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For Echo, it’s up to the money now

Residents of small town gather to discuss progress on replacing its restaurant that was lost in 2011 fire

November 22, 2012
By Steve Browne , Marshall Independent

ECHO - Almost 50 residents of Echo, almost a fifth of the entire population, gathered in the community center on Tuesday night to hear what had been accomplished by the Echo Community Hospitality Organization committee, and what remained to be accomplished.

The committee was founded to explore ways to replace the Echo Bar and Restaurant that was destroyed by fire in August 2011. The restaurant was one of 22 businesses in Echo, and the only place residents could buy a drink or a meal for at least five miles around.

More than just a business, it was a center of social activity for people of all ages in town and a place for informal meetings.

"We're pretty much to the point we've got all the bid specs," said Rick Hanson, president of E.C.H.O. "We know what it's going to cost, and now we have to start raising money."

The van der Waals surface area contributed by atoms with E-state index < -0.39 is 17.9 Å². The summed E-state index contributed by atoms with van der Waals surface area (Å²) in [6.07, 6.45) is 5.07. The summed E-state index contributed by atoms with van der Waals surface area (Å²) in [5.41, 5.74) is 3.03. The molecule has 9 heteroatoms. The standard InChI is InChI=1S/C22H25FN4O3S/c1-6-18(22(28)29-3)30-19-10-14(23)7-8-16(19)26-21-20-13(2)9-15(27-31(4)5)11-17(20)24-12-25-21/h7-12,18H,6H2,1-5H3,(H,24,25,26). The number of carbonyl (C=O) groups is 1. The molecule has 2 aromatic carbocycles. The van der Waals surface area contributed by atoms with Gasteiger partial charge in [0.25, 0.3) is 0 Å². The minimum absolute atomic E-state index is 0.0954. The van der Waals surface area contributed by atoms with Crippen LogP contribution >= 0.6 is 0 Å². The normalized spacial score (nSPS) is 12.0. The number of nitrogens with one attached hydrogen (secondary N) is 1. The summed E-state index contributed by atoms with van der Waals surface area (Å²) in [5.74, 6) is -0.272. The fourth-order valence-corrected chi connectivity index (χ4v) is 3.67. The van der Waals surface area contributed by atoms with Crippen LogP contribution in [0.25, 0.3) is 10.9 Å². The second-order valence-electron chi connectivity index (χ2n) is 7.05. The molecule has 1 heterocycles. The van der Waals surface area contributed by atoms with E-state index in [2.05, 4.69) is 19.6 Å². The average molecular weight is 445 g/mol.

The committee handed out floor plans for a new restaurant prepared with the help of a local contractor. Hanson explained the current target is to raise $250,000 to build a secure building, meaning an unfinished structure that can be locked up. It will take an estimated $400,000 to construct a finished building.

The committee then took questions and comments from the floor.

"We owe it to our children to have a place for them," said Echo resident Brad Kurtz. "We have a school, and when we were young, we had a place that was warm and safe to wait for mom to come get us."

One question from the audience concerned whether there had been any interest expressed in running a restaurant.

According to Hanson, there have been inquiries, but nobody wants to commit to establishing a restaurant unless there is a building to house it.

Echo has faced this kind of problem before, when its school closed and when the grocery store closed. In both cases, residents organized to open a charter school and a new grocery store.

"It was about 10 years ago, a group of retired women organized to save the grocery store," said local resident Karen Pederson. "I think it's a great idea, we just need some volunteers to do some fundraising."

According to Hanson, the means of collecting donations, and if need be, returning them to the donors should the project fail, is in place. Now all they need is three or four people to volunteer to be the fundraising committee.

Theresa Iverson said she's thinking about it. Like a lot of residents, she works out of town and would like to have a place that people can gather in again.

"I want to see it happen and have my role involved," Iverson said. "I just miss coming to see people."

 
 

 

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